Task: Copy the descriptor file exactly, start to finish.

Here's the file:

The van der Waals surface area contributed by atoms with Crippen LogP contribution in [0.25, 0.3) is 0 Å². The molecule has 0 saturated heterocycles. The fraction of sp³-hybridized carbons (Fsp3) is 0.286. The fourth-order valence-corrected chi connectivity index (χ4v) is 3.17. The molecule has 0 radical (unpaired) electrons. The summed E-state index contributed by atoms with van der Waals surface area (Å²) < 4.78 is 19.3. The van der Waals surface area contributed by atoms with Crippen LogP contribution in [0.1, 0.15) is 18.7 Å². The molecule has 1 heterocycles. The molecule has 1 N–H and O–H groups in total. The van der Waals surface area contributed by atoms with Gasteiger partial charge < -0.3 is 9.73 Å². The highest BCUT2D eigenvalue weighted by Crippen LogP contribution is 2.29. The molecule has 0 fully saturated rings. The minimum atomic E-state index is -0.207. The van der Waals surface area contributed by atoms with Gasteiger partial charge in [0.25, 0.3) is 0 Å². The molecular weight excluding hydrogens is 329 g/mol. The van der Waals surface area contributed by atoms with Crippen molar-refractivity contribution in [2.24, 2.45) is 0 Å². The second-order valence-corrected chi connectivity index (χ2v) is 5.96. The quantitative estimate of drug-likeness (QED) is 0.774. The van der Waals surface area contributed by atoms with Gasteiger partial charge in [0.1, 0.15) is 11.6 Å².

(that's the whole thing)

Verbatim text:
The van der Waals surface area contributed by atoms with Crippen LogP contribution in [0.25, 0.3) is 0 Å². The molecule has 0 saturated heterocycles. The fraction of sp³-hybridized carbons (Fsp3) is 0.286. The fourth-order valence-corrected chi connectivity index (χ4v) is 3.17. The molecule has 0 radical (unpaired) electrons. The summed E-state index contributed by atoms with van der Waals surface area (Å²) < 4.78 is 19.3. The van der Waals surface area contributed by atoms with Crippen LogP contribution in [0.1, 0.15) is 18.7 Å². The molecule has 1 heterocycles. The molecule has 1 N–H and O–H groups in total. The van der Waals surface area contributed by atoms with Gasteiger partial charge < -0.3 is 9.73 Å². The highest BCUT2D eigenvalue weighted by Crippen LogP contribution is 2.29. The molecule has 0 fully saturated rings. The minimum atomic E-state index is -0.207. The van der Waals surface area contributed by atoms with Gasteiger partial charge in [0.25, 0.3) is 0 Å². The molecular weight excluding hydrogens is 329 g/mol. The van der Waals surface area contributed by atoms with Crippen molar-refractivity contribution in [2.24, 2.45) is 0 Å². The second-order valence-corrected chi connectivity index (χ2v) is 5.96. The quantitative estimate of drug-likeness (QED) is 0.774. The van der Waals surface area contributed by atoms with Gasteiger partial charge in [0.1, 0.15) is 11.6 Å².